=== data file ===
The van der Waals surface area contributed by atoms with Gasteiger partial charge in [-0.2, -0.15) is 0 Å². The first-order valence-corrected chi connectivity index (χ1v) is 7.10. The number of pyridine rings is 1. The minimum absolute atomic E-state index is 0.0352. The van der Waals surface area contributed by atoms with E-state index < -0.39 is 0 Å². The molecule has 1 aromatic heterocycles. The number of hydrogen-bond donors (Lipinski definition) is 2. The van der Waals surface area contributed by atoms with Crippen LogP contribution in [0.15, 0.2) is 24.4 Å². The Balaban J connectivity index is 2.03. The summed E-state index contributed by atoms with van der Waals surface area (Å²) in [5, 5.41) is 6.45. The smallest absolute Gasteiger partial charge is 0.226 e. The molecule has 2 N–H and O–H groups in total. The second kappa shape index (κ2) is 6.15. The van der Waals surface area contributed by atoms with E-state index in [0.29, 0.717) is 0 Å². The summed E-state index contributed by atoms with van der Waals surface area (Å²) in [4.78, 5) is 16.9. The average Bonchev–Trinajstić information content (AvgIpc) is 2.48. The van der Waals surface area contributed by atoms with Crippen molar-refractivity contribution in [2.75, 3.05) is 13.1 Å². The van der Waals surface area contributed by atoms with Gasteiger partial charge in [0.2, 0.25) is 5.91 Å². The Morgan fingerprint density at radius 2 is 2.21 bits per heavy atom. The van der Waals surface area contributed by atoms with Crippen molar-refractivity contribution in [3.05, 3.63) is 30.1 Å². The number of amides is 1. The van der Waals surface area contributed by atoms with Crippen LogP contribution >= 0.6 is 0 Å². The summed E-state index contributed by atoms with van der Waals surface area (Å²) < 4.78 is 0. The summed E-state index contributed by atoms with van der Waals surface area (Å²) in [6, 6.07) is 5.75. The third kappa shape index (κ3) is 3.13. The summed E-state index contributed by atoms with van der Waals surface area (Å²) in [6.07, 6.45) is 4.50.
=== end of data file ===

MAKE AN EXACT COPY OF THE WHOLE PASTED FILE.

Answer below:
The van der Waals surface area contributed by atoms with Gasteiger partial charge in [-0.2, -0.15) is 0 Å². The first-order valence-corrected chi connectivity index (χ1v) is 7.10. The number of pyridine rings is 1. The minimum absolute atomic E-state index is 0.0352. The van der Waals surface area contributed by atoms with E-state index < -0.39 is 0 Å². The molecule has 1 aromatic heterocycles. The number of hydrogen-bond donors (Lipinski definition) is 2. The van der Waals surface area contributed by atoms with Crippen LogP contribution in [0.15, 0.2) is 24.4 Å². The Balaban J connectivity index is 2.03. The summed E-state index contributed by atoms with van der Waals surface area (Å²) in [5, 5.41) is 6.45. The smallest absolute Gasteiger partial charge is 0.226 e. The molecule has 2 N–H and O–H groups in total. The second kappa shape index (κ2) is 6.15. The van der Waals surface area contributed by atoms with E-state index in [0.29, 0.717) is 0 Å². The summed E-state index contributed by atoms with van der Waals surface area (Å²) in [4.78, 5) is 16.9. The average Bonchev–Trinajstić information content (AvgIpc) is 2.48. The van der Waals surface area contributed by atoms with Crippen molar-refractivity contribution in [2.75, 3.05) is 13.1 Å². The van der Waals surface area contributed by atoms with Gasteiger partial charge in [0.2, 0.25) is 5.91 Å². The Morgan fingerprint density at radius 2 is 2.21 bits per heavy atom. The van der Waals surface area contributed by atoms with Crippen molar-refractivity contribution in [3.05, 3.63) is 30.1 Å². The number of amides is 1. The van der Waals surface area contributed by atoms with Crippen LogP contribution >= 0.6 is 0 Å². The summed E-state index contributed by atoms with van der Waals surface area (Å²) < 4.78 is 0. The summed E-state index contributed by atoms with van der Waals surface area (Å²) in [6, 6.07) is 5.75. The third kappa shape index (κ3) is 3.13. The summed E-state index contributed by atoms with van der Waals surface area (Å²) in [6.07, 6.45) is 4.50.